Characterization of the Discriminative Stimulus Effects of Binary Mixtures of Mu Opioid Receptor Agonists in Rats Discriminating Fentanyl

Shawn M. Flynn, Charles P. France

Research output: Contribution to journalArticlepeer-review

2 Scopus citations


Drug overdose deaths involving synthetic opioids, primarily fentanyl, have risen dramatically over the past decade and are currently the driving force of the opioid epidemic in the United States. Fentanyl analogs with greater potency than fentanyl (e.g., carfentanil) pose serious risk to public health. Although fentanyl analogs are primarily encountered by humans as constituents of a mixture of drugs, research has primarily evaluated the effects of these drugs alone. The present study characterized interactions between mu opioid receptor agonists in seven male Sprague-Dawley rats trained to discriminate 10 μg/kg fentanyl from saline while responding under a fixed-ratio 10 schedule of food presentation. Dose-effect curves were determined for each drug alone and in binary mixtures (fentanyl:heroin, fentanyl:carfentanil, and heroin:carfentanil) at fixed-dose ratios of 3:1, 1:1, and 1:3 relative to the ED50 for each drug when given alone. Dose addition analyses were used to determine the nature of the drug-drug interaction for each mixture. Additive interactions were observed for all binary mixtures at each fixed dose ratio, except the 1:3 fentanyl:carfentanil mixture, which exhibited supra-additive effects at the 80% effect level. These results suggest a lack of a significant interaction between the discriminative stimulus effects of these mu opioid receptor agonists at the doses tested in this study. Future studies expanding these findings to the respiratory depressant effects of these drugs are of significant importance to rule out possible interactions directly relevant to opioid overdose that occur at doses much larger than those tested in this study. SIGNIFICANCE STATEMENT: In the United States, drug overdose deaths involving synthetic opioids, primarily fentanyls including superpotent fentanyl analogs (e.g., carfentanil), have increased 12-fold over the past decade. Although previous studies have evaluated the effects of carfentanil alone, fentanyl analogs are encountered by humans as a mixture with other drugs; this study determined the effects of mixtures of carfentanil and other opioids (fentanyl and heroin) to characterize interactions between these drugs that might contribute to their apparent increased lethality in humans.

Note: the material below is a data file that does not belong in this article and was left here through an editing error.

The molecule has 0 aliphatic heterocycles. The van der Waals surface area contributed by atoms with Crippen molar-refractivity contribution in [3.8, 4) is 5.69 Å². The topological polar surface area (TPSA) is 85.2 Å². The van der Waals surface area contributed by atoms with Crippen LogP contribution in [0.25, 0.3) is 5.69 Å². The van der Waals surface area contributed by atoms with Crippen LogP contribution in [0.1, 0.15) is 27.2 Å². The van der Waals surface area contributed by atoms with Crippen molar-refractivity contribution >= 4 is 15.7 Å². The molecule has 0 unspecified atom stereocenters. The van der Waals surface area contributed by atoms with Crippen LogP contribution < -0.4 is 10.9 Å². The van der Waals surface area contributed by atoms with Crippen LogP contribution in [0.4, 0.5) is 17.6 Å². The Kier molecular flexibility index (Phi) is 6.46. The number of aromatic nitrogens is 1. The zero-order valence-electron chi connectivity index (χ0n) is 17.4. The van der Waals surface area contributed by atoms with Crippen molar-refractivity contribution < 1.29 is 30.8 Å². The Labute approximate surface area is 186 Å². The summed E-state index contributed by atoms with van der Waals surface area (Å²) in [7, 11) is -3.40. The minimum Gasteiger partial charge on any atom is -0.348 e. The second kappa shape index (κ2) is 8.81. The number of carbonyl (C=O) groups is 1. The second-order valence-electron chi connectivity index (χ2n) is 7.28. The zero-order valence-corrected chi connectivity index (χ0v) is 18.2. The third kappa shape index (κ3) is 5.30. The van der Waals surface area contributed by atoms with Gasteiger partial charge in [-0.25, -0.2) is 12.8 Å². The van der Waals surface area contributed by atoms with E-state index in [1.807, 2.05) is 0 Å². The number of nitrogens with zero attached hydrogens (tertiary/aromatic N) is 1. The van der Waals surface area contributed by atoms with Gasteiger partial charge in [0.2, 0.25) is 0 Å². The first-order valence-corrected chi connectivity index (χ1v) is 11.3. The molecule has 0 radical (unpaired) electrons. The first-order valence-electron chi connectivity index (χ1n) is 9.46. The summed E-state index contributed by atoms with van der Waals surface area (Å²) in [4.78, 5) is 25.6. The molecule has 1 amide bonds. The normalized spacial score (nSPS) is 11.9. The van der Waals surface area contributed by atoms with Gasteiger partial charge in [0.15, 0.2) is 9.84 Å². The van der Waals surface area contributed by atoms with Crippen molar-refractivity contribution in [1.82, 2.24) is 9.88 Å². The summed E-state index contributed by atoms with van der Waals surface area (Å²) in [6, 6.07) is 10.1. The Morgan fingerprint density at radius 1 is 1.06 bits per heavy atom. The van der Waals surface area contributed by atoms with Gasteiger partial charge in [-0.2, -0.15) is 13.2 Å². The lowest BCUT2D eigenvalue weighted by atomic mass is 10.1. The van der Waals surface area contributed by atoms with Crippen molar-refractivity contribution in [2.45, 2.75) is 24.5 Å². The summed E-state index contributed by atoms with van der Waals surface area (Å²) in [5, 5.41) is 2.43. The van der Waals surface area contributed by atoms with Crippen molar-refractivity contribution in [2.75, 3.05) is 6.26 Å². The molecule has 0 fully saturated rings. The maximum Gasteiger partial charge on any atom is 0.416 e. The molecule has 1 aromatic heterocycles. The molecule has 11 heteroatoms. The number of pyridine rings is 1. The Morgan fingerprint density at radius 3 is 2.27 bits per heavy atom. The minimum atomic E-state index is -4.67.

Original languageEnglish (US)
Pages (from-to)171-179
Number of pages9
JournalThe Journal of pharmacology and experimental therapeutics
Issue number3
StatePublished - Mar 1 2022

ASJC Scopus subject areas

  • Molecular Medicine
  • Pharmacology


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